1 Million Dollars

Saturday, April 19, 2014

Food plans are bad plans

Last year a lab mate of mine ate out for lunch every day, but would talk about not having any money.  Finally someone said, well then don't eat out!  But, he already bought $500 per semester of meals which equaled to one meal a day during the week.  Our semesters were 16 weeks long so that equaled $6.25/meal.  There were nights that he did not eat because they had no food in the house, because they could not afford to buy any.  How does that make sense?

We had access to a fridge and microwave at school and he had access to a fridge, stove and microwave at home so why spend $6.25/meal to eat out when that meant no dinner?  It really seemed like it was just another bad habit from undergrad.  You hear of the freshman 15 because freshman are eating out and can't cook in dorms.  Why are we setting these kids up to fail?  We set them up to overeat and overspend.  Neither of these are good and this is how we start our adult lives.  So what is a better idea?

First, cut the meal plan out if your university allows, if not call and see if they will waive the requirement and let you rent an apartment on campus.  Most colleges only allow that for upper-division students but sometimes, if a parent pushes prior to acceptance, they fold for the younger students.  As much as I believe in doing things for yourself, in this instance a parent has a lot more clout even if you have gotten a full scholarship or you are taking loans and working and therefore your parents are not paying.  If you do have to take a meal plan, take the smallest plan you can so you do not spend too much money.

If you are in a small dorm room, get a mini-fridge and microwave and use that for breakfast and weekend lunches.  You may even be allowed to have a crockpot which can make some wonderful dinners, all ready when you come home from classes or your part-time job.  Speaking of part-time jobs, restaurant jobs are wonderful for college students.  I paid my way through university on a server salary though I did a year of hosting to get enough experience to move up. 

Does anyone have a positive experience with food plans that I am missing?

Wednesday, April 2, 2014

Updated Millionaire Plan April 2014

We are doing steadily well, we added $625 this month but our account is now worth $18,532, a $698 increase.  We plan to keep depositing $625 per month for the foreseeable future which means as long as we don't lose money we will make our first mini-goal of $21,000 (6 months expenses including COBRA) in about four months and our second mini-goal of $25,000 (my entire annual income) in about 10-11 months.  Obviously the market can either help us and we may get our goals sooner or it may hurt us and it may take much longer than four or  eleven months to beat these mini-goals.  But I am optimistic that we will make it to $25,000 within the 2014 tax year!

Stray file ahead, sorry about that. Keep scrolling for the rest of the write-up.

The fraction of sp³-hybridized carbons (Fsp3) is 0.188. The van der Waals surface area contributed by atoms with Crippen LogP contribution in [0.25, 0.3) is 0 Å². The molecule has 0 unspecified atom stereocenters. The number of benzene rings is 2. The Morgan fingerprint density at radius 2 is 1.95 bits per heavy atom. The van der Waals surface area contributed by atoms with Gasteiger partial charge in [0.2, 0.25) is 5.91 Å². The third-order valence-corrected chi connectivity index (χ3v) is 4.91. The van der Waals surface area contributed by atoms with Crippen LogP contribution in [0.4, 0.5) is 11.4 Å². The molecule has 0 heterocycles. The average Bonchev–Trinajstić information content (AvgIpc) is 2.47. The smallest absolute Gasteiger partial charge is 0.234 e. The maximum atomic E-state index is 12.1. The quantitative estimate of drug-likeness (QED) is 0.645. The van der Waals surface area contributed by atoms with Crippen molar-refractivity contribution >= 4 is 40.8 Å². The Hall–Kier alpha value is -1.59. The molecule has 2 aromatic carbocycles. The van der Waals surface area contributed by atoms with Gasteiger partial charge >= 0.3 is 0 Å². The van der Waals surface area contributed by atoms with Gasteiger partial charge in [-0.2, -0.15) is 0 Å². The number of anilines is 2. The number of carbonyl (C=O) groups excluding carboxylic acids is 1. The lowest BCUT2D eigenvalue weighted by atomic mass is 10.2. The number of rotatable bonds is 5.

We have considered trying to increase our deposit amount but have decided that paying off our student loans, saving a emergency fund and moving fund at a higher priority right now.  As young people we have a lot of expenses vying for our money and very little money to spend so choices have to be made.  I am doing the bare minimum right now and hope to increase my savings over time as my income increases.

I am also looking at seeing if there is anything more I can cut without hurting my lifestyle too much.  I do want to have fun, and have some spending money but as I continue in my frugal life new ideas pop up.  Never stop looking and you will find ideas where you least expect them.    

How are your investments going?

Wednesday, March 26, 2014

Financial Aid and the FASFA

We are lucky to be considered independent student but for most students under 24, they are dependent students and the government expects their parents to contribute towards the cost of college.  This means that your parents income and assets are counted as well as your own.  It also means that most of your assets are expected to go towards college spending, not just your income for that year.
Before I go into what a dependent student should do to shelter money, determine if you are a dependent or independent student.

The Following Questions Determine If You Are An Independent Student

  1. Are you 24 year of age or older?
  2. Are you married?
  3. Are you enrolled in a master or doctorate program?
  4. Do you have children who receive more than half of their support form you?
  5. Do you have dependents other than your children or spouse who live with you?
  6. Are you an orphan or ward of the state?
  7. Are you a veteran of the U.S. armed forces?
If none of these apply, then according to the federal government, you are a dependent student.  However, many medical programs still require you to include your parent's income and assets, which may be something to consider, if you are picking a medical school.
As a dependent student there are different rules than an independent student because the dependent student is expected to use most of his or her assets to pay for college but the independent student is not.